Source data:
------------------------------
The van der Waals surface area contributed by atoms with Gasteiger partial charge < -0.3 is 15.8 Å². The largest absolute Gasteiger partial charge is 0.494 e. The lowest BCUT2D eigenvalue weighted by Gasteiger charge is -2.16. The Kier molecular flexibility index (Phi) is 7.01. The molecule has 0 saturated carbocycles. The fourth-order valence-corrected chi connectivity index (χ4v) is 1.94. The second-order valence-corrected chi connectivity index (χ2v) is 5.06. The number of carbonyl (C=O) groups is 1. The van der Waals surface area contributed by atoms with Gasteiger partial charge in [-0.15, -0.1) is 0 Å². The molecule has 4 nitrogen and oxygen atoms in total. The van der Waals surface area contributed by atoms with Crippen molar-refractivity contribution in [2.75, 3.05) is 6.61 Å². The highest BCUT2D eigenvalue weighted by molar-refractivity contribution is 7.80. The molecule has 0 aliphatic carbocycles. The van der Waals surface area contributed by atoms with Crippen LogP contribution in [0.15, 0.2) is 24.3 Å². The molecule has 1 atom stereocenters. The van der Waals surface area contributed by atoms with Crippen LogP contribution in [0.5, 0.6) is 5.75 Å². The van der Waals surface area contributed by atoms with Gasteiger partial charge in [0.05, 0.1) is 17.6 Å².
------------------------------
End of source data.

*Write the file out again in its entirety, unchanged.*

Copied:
The van der Waals surface area contributed by atoms with Gasteiger partial charge < -0.3 is 15.8 Å². The largest absolute Gasteiger partial charge is 0.494 e. The lowest BCUT2D eigenvalue weighted by Gasteiger charge is -2.16. The Kier molecular flexibility index (Phi) is 7.01. The molecule has 0 saturated carbocycles. The fourth-order valence-corrected chi connectivity index (χ4v) is 1.94. The second-order valence-corrected chi connectivity index (χ2v) is 5.06. The number of carbonyl (C=O) groups is 1. The van der Waals surface area contributed by atoms with Gasteiger partial charge in [-0.15, -0.1) is 0 Å². The molecule has 4 nitrogen and oxygen atoms in total. The van der Waals surface area contributed by atoms with Crippen molar-refractivity contribution in [2.75, 3.05) is 6.61 Å². The highest BCUT2D eigenvalue weighted by molar-refractivity contribution is 7.80. The molecule has 0 aliphatic carbocycles. The van der Waals surface area contributed by atoms with Crippen LogP contribution in [0.15, 0.2) is 24.3 Å². The molecule has 1 atom stereocenters. The van der Waals surface area contributed by atoms with Crippen LogP contribution in [0.5, 0.6) is 5.75 Å². The van der Waals surface area contributed by atoms with Gasteiger partial charge in [0.05, 0.1) is 17.6 Å².